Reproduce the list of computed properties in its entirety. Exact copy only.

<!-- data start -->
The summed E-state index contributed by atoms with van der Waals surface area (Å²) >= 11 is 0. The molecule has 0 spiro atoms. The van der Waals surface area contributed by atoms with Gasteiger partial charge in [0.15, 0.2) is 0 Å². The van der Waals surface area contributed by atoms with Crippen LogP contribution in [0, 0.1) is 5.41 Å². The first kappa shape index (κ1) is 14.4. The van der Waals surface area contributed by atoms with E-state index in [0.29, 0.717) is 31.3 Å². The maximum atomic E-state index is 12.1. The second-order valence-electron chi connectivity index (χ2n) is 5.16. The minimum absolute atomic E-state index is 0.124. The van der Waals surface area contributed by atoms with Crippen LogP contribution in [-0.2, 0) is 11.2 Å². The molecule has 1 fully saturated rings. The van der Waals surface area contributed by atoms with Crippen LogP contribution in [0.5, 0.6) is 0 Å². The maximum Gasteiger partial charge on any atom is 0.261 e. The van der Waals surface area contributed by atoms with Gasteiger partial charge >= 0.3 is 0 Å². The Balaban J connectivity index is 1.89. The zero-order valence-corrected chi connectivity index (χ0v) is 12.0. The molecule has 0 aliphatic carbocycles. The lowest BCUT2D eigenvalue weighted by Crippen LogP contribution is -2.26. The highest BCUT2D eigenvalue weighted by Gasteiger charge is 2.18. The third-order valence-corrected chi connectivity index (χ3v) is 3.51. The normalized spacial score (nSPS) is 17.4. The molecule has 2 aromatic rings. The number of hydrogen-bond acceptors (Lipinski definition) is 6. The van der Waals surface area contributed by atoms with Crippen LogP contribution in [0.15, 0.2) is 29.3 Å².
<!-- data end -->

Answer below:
The summed E-state index contributed by atoms with van der Waals surface area (Å²) >= 11 is 0. The molecule has 0 spiro atoms. The van der Waals surface area contributed by atoms with Gasteiger partial charge in [0.15, 0.2) is 0 Å². The van der Waals surface area contributed by atoms with Crippen LogP contribution in [0, 0.1) is 5.41 Å². The first kappa shape index (κ1) is 14.4. The van der Waals surface area contributed by atoms with E-state index in [0.29, 0.717) is 31.3 Å². The maximum atomic E-state index is 12.1. The second-order valence-electron chi connectivity index (χ2n) is 5.16. The minimum absolute atomic E-state index is 0.124. The van der Waals surface area contributed by atoms with Crippen LogP contribution in [-0.2, 0) is 11.2 Å². The molecule has 1 fully saturated rings. The van der Waals surface area contributed by atoms with Crippen LogP contribution in [0.5, 0.6) is 0 Å². The maximum Gasteiger partial charge on any atom is 0.261 e. The van der Waals surface area contributed by atoms with Gasteiger partial charge >= 0.3 is 0 Å². The Balaban J connectivity index is 1.89. The zero-order valence-corrected chi connectivity index (χ0v) is 12.0. The molecule has 0 aliphatic carbocycles. The lowest BCUT2D eigenvalue weighted by Crippen LogP contribution is -2.26. The highest BCUT2D eigenvalue weighted by Gasteiger charge is 2.18. The third-order valence-corrected chi connectivity index (χ3v) is 3.51. The normalized spacial score (nSPS) is 17.4. The molecule has 2 aromatic rings. The number of hydrogen-bond acceptors (Lipinski definition) is 6. The van der Waals surface area contributed by atoms with Crippen LogP contribution in [0.15, 0.2) is 29.3 Å².